Acceleration is the rate at which the velocity of an object changes with time. Acceleration is a vector quantity and may involve a change in an object's speed or direction or both. Deceleration is considered to be negative acceleration.
For a body moving in a straight line with constant acceleration a, from initial speed u to final speed v, the acceleration is given by
a = (v - u)/t = (v2 - u2)/2s
where t is the time taken and s is the distance covered.
If the acceleration is not constant it is given by dv/dt = d 2s/dt 2.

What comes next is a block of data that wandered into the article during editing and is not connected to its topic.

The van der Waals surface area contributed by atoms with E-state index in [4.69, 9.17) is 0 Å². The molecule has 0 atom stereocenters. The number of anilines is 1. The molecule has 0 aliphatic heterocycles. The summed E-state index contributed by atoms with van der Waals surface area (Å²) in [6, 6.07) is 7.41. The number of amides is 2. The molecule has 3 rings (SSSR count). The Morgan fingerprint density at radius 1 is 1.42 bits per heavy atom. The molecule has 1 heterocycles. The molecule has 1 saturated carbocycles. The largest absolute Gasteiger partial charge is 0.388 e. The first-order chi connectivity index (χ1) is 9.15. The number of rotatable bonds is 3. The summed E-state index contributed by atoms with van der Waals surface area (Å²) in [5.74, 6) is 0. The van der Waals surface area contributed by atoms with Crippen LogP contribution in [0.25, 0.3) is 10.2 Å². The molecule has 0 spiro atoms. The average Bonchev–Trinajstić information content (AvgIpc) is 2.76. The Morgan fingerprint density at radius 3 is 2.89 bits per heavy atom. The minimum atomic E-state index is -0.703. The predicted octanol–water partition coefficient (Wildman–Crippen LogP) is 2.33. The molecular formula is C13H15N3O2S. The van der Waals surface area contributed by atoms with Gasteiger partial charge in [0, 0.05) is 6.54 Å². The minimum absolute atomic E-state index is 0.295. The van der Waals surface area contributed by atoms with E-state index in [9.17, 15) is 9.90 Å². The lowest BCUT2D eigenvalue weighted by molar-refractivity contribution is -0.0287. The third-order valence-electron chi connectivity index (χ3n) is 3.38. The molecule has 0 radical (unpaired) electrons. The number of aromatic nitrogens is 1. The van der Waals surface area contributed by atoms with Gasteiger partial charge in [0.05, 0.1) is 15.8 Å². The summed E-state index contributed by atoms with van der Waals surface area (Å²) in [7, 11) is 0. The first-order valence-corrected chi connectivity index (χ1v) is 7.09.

Linear acceleration occurs when the rate of motion (speed) along a straight line changes. Centripetal acceleration occurs in circular motion at constant angular velocity as the direction of motion changes. Angular acceleration occurs in circular motion when the rate of rotation changes.
Acceleration is the result of a (net) force (F) applied to an object (of mass m). We can therefore express acceleration in terms of an applied force through this equation derived from Newton's second law: a = F/m.
The SI unit for acceleration is meter per second squared (m/s2).